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Luffa facts for kids

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Luffa
Luffa acutangula1.jpg
Angled luffa with nearly mature fruit
Scientific classification
Kingdom:
Division:
Class:
Order:
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Genus:
Luffa
Species
  • L. acutangula (Angled luffa, Ridged Luffa)
  • L. aegyptiaca (Smooth luffa, Egyptian luffa)
  • L. operculata (Sponge cucumber)

and others

Luffa operculata MHNT.BOT.2011.3.93
Luffa operculata
Luffa aegyptiaca MHNT.BOT.2011.3.94
Luffa aegyptiaca

A luffa (also spelled loofah or loofa) is a long thin dried inner part of the fruit of a tropical plant. It is often used as a sponge for washing the body. Before it gets ripe, it is also a good vegetable. It also comes from dried corn on the cob stems.

Contents

Uses

Fibers

The fruit section of L. aegyptiaca may be allowed to mature and used as a bath or kitchen sponge after being processed to remove everything but the network of xylem fibers. If the loofah is allowed to fully ripen and then dried on the vine, the flesh disappears leaving only the fibrous skeleton and seeds, which can be easily shaken out. Marketed as luffa or loofah, the sponge is used as a body scrub.

In Paraguay, panels are made out of luffa combined with other vegetable matter and recycled plastic. These can be used to create furniture and construct houses.

Food

బీరకాయ పప్పు
Ridge gourd with Moong bean made in a house of Andhra Pradesh, Vijayawada
Ridge gourd( beerakai )
Beerakaya pulusu curry ingredients

Luffa are best eaten when small (less than 12 cm in length) and still green.

In Vietnamese cuisine, the gourd is called "mướp hương" and is a common ingredient in soups and stir-fried dishes.

In Myanmar, it is known as that pwet thee (သဗွတ်သီး).

In Hindi-speaking North Indian states, it is called torai (तोरई), and cooked as vegetable. But in central/Western India specially in MP, it is called gilki (गिल्की). Torai is reserved for ridge gourd and is less popular than gilki in central western India.

In Gujarat it is known as turia or turya as well as ghissori or ghissora in the Kutchi language, it is a simple but very popular vegetable usually made with a plentiful tomato gravy and garnished with green chillies and fresh coriander. Even the most fussy children find this vegetable appetizing and tasty to eat as cooked roti is popularly shredded by hand and mixed into it, which is colloquially known as "rotli shaak ma bhuseli". Alternatively this dish is also eaten mixed with plain cooked rice.

In Bengali-speaking Bangladesh and the Indian state of West Bengal, it is known as jhinge (ঝিঙে) and a popular vegetable. It is eaten fried or cooked with shrimp, fish, or meat.

In Assam, it is called bhul (ভুল) and is cooked with sour fish curry along with taro.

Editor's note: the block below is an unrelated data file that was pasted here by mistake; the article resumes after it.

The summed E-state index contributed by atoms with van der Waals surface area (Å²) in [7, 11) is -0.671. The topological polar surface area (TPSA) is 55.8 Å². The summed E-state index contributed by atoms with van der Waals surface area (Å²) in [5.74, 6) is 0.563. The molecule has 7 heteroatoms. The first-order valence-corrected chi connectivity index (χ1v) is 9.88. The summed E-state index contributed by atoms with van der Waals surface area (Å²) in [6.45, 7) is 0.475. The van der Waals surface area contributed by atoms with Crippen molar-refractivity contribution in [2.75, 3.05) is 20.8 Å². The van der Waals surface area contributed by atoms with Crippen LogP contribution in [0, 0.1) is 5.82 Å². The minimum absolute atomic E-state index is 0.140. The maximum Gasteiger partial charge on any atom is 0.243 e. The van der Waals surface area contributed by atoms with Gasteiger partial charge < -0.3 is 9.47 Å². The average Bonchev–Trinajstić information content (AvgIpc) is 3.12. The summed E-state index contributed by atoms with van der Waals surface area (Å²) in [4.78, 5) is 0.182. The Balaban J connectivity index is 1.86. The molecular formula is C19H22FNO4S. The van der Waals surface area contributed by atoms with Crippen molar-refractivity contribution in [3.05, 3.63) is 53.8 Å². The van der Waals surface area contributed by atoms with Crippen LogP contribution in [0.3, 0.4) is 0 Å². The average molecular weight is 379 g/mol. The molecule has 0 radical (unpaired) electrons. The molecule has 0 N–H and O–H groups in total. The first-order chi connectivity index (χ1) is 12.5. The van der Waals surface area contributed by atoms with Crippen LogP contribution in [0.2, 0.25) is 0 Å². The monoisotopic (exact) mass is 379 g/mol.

In Tamil Nadu, the gourd is called peerkangai and used as a vegetable to make peerkangai kootu, poriyal, and thogayal. Even the skin is used to make chutney.

In Karnataka's Malenadu (Western Ghats) it is known as tuppadahirekayi, which literally translates as "buttersquash". It grows naturally in this region and is consumed when it is still tender and green. It is used as a vegetable in curries, but also as a snack, bhajji, dipped in chickpea batter and deep fried.

In Andhra Pradesh, it is called nethi beerakaya or beerakaya. And in Assam it is called jika (জিকা, Luffa acutangula) and bhula (ভোল, Luffa aegyptiaca). It is used as a vegetable in a curry, chutney and stir fry.

In Kerala, it is called peechinga; in the Palakkad area it is particularly called poththanga and used in the bath. It is also used as a vegetable, cooked with dal or stir fried. Fully matured fruit is used as a natural scrub in rural Kerala. In some places such as Wayanad, it grows as a creeper on fences.

In Maharashtra, India, dodka (ridge gourd luffa) and ghosavala (smooth luffa) are common vegetables prepared with either crushed dried peanuts or with beans.

In Manipur, India, Sebot is cooked with other ingredients like potato, dried fish, fermented fish and served. It is also steamed and consumed or crushed (Ironba) with other ingredients and served with steamed rice (Chaak). Fried ones (Kaanghou) are also favorites for many.

In Japan, it is called hechima (へちま) and is cultivated all over the country during summer. It is commonly used as a green vegetable in traditional dishes of the Nansei Islands and Kyushu while other regions of Japan grow it predominantly for use as a sponge or for applying soap, shampoo, and lotion. As with bitter melon, many people grow it outside building windows as a natural sunscreen in summer.

In China, Taiwan, and Indonesia (where it is called Sigua or oyong), the Philippines (where it is called patola) and Manipur, India, (where it is called sebot) the luffa is eaten as a green vegetable in various dishes. It is also known as "Chinese okra" in Canada and the U.S. In Spanish, it is called an estropajo.

Luffa species are used as food plants by the larvae of some Lepidoptera species, including Hypercompe albicornis. In Myanmar, (where it is called tha-boot-thee သပြတ္သီး) probably derived from the word sebot in Manipur. When it is young it is used as food.

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